by Rachel Felver
September 25, 2018
Oyster restoration efforts across the Chesapeake Bay continued to grow in 2017. According to the latest oyster restoration updates from Virginia and Maryland, eight tributaries have now been selected for oyster reef restoration. These reports, issued by the National Oceanic and Atmospheric Association (NOAA) Chesapeake Bay Office and the Chesapeake Bay Program, outline progress made in the two states to restore oyster reefs in ten Chesapeake Bay tributaries.
Each of these tributaries are in varying levels of progress in a process that involves developing a tributary restoration plan, constructing and seeding reefs, and monitoring and evaluating restored reefs. The monitoring phase will determine success in meeting the oyster outcome in the Chesapeake Bay Watershed Agreement, but will not be completed until after 2025, as a tributary must be monitored at three– and six– year intervals following reef construction and seeding before it can be considered restored.
Three tributaries in Maryland are currently undergoing restoration: Harris Creek, the Little Choptank River and the Tred Avon River. Since restoration work began in 2011, nearly 670 acres of sanctuary oyster reefs have been completed, with over 3.94 billion oyster spat seeds planted. The Maryland Department of Natural Resources announced that two additional sites had been recommended for oyster restoration, the Manokin River and upper St. Mary’s River.
Initial restoration at Harris Creek was completed in 2015, making it the largest sanctuary oyster restoration project in the United States. The activities in the Maryland tributaries are recognized internationally for their large-scale restoration success.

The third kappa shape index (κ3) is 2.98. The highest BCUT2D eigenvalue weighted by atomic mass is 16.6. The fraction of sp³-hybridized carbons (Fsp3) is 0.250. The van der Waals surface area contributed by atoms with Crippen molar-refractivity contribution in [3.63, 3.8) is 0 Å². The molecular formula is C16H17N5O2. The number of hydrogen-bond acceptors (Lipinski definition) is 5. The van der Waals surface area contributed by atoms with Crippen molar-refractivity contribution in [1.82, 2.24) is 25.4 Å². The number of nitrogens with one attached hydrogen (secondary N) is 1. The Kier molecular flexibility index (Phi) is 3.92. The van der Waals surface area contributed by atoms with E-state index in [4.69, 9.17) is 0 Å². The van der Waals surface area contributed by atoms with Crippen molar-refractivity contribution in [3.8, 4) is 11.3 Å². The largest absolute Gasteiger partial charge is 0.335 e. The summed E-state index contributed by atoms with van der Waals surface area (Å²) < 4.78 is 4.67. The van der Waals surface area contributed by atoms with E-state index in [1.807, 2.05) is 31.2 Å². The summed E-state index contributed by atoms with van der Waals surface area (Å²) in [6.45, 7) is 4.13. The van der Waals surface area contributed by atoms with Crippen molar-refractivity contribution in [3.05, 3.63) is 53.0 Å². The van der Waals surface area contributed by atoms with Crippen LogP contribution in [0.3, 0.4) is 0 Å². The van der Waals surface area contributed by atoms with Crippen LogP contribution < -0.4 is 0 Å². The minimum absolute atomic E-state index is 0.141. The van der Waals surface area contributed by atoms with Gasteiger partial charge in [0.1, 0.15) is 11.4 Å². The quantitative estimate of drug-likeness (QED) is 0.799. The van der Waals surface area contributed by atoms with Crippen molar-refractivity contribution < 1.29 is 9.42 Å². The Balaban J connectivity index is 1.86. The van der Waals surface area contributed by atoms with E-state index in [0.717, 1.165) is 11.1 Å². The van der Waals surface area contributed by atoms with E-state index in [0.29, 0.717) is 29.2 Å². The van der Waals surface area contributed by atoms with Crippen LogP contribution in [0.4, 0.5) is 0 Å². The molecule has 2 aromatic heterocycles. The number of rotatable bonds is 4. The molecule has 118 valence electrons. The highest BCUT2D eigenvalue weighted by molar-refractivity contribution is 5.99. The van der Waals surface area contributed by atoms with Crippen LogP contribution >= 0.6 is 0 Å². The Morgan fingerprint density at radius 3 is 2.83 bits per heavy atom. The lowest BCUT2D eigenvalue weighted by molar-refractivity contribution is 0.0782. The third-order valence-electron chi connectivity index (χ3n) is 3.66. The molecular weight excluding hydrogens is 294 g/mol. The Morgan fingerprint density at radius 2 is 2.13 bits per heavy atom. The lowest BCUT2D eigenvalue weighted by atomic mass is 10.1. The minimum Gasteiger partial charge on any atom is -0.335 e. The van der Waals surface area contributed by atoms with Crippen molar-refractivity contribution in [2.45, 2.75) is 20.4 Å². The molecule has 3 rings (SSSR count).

In Virginia, five tributaries have been selected for oyster restoration: the Great Wicomico River, the Lafayette River, the Lower York River, the Lynnhaven River and the Piankatank River. Currently 445 acres of reef are considered complete.
For more than a century, oysters have made up one of the region’s most valuable commercial fisheries. However, over-harvesting, disease and habitat loss contributed to a severe drop in oyster populations, leaving the bivalves at less than one percent of their historic levels. Oysters are natural filter feeders that help trap nutrients, sediment and chemical contaminants in the water. They also provide food and habitat to other marine animals and have contributed millions of dollars to this region’s economy.
In 2017, both states adopted a refined methodology for setting oyster restoration goals to be used in future restoration targets. This refined method keeps the original Chesapeake Bay Oyster Metrics language of restoring 50 to 100 percent of “currently restorable oyster habitat” as the goal for completing oyster restoration within a tributary, but now defines “currently restorable oyster habitat” as areas where water quality is sufficient to support oyster survival, and where there is historic or present-day evidence of oyster populations. Previously, this definition was not limited to areas with evidence of historic oyster populations and included any river bottom suitable to support a restored oyster reef.
Learn more about the state of oyster restoration in the Chesapeake Bay.